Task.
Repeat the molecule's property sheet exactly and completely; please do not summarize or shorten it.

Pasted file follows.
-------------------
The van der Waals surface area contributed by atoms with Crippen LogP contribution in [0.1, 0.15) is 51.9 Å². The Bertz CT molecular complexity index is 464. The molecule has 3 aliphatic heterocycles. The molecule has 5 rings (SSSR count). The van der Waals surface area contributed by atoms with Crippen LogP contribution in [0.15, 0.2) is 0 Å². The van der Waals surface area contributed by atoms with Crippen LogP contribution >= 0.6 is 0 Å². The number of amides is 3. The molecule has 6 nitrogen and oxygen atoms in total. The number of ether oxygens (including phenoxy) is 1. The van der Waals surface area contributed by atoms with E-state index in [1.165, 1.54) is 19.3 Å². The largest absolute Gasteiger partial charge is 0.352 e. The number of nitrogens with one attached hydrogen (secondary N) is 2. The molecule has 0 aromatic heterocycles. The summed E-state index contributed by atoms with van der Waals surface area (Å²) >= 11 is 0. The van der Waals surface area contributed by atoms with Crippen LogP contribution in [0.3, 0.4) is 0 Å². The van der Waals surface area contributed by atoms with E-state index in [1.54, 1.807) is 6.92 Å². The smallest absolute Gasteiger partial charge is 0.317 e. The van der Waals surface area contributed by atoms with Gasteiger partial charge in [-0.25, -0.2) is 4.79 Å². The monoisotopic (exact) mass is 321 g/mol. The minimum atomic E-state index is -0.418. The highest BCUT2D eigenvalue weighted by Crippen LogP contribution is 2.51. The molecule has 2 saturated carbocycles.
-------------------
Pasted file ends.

The van der Waals surface area contributed by atoms with Crippen LogP contribution in [0.1, 0.15) is 51.9 Å². The Bertz CT molecular complexity index is 464. The molecule has 3 aliphatic heterocycles. The molecule has 5 rings (SSSR count). The van der Waals surface area contributed by atoms with Crippen LogP contribution in [0.15, 0.2) is 0 Å². The van der Waals surface area contributed by atoms with Crippen LogP contribution >= 0.6 is 0 Å². The number of amides is 3. The molecule has 6 nitrogen and oxygen atoms in total. The number of ether oxygens (including phenoxy) is 1. The van der Waals surface area contributed by atoms with E-state index in [1.165, 1.54) is 19.3 Å². The largest absolute Gasteiger partial charge is 0.352 e. The number of nitrogens with one attached hydrogen (secondary N) is 2. The molecule has 0 aromatic heterocycles. The summed E-state index contributed by atoms with van der Waals surface area (Å²) >= 11 is 0. The van der Waals surface area contributed by atoms with Crippen LogP contribution in [0.3, 0.4) is 0 Å². The van der Waals surface area contributed by atoms with E-state index in [1.54, 1.807) is 6.92 Å². The smallest absolute Gasteiger partial charge is 0.317 e. The van der Waals surface area contributed by atoms with Gasteiger partial charge in [-0.25, -0.2) is 4.79 Å². The monoisotopic (exact) mass is 321 g/mol. The minimum atomic E-state index is -0.418. The highest BCUT2D eigenvalue weighted by Crippen LogP contribution is 2.51. The molecule has 2 saturated carbocycles.